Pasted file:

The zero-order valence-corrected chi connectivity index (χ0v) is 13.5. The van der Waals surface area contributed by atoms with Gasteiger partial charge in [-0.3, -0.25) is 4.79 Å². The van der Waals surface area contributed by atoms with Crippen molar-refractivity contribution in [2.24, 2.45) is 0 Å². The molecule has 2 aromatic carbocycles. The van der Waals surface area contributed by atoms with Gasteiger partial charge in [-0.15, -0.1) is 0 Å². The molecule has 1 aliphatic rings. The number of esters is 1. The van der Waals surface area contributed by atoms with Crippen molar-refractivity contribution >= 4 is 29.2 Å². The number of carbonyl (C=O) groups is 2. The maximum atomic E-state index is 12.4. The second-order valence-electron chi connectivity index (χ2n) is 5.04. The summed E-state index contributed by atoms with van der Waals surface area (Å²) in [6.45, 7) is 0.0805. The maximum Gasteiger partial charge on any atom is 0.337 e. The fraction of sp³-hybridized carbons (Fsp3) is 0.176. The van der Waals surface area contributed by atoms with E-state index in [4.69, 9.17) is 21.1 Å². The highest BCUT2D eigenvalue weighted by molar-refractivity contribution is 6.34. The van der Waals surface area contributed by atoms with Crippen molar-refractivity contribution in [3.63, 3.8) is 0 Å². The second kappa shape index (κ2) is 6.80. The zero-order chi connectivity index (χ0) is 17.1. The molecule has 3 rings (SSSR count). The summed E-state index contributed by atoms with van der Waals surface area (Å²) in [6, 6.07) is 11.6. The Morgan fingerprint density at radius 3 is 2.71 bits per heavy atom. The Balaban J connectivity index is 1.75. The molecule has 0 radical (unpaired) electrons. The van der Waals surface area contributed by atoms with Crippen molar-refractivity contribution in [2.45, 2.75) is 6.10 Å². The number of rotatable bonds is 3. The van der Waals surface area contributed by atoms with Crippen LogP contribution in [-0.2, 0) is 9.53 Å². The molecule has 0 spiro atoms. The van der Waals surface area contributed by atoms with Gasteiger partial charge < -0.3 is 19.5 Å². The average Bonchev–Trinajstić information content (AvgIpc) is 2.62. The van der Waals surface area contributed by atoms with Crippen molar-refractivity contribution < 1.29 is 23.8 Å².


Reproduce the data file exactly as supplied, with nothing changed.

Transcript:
The zero-order valence-corrected chi connectivity index (χ0v) is 13.5. The van der Waals surface area contributed by atoms with Gasteiger partial charge in [-0.3, -0.25) is 4.79 Å². The van der Waals surface area contributed by atoms with Crippen molar-refractivity contribution in [2.24, 2.45) is 0 Å². The molecule has 2 aromatic carbocycles. The van der Waals surface area contributed by atoms with Gasteiger partial charge in [-0.15, -0.1) is 0 Å². The molecule has 1 aliphatic rings. The number of esters is 1. The van der Waals surface area contributed by atoms with Crippen molar-refractivity contribution >= 4 is 29.2 Å². The number of carbonyl (C=O) groups is 2. The maximum atomic E-state index is 12.4. The second-order valence-electron chi connectivity index (χ2n) is 5.04. The summed E-state index contributed by atoms with van der Waals surface area (Å²) in [6.45, 7) is 0.0805. The maximum Gasteiger partial charge on any atom is 0.337 e. The fraction of sp³-hybridized carbons (Fsp3) is 0.176. The van der Waals surface area contributed by atoms with E-state index in [4.69, 9.17) is 21.1 Å². The highest BCUT2D eigenvalue weighted by molar-refractivity contribution is 6.34. The van der Waals surface area contributed by atoms with Crippen molar-refractivity contribution in [3.63, 3.8) is 0 Å². The second kappa shape index (κ2) is 6.80. The zero-order chi connectivity index (χ0) is 17.1. The molecule has 3 rings (SSSR count). The summed E-state index contributed by atoms with van der Waals surface area (Å²) in [6, 6.07) is 11.6. The Morgan fingerprint density at radius 3 is 2.71 bits per heavy atom. The Balaban J connectivity index is 1.75. The molecule has 0 radical (unpaired) electrons. The van der Waals surface area contributed by atoms with Crippen molar-refractivity contribution in [2.45, 2.75) is 6.10 Å². The number of rotatable bonds is 3. The van der Waals surface area contributed by atoms with Crippen LogP contribution in [-0.2, 0) is 9.53 Å². The molecule has 0 spiro atoms. The van der Waals surface area contributed by atoms with Gasteiger partial charge < -0.3 is 19.5 Å². The average Bonchev–Trinajstić information content (AvgIpc) is 2.62. The van der Waals surface area contributed by atoms with Crippen molar-refractivity contribution < 1.29 is 23.8 Å².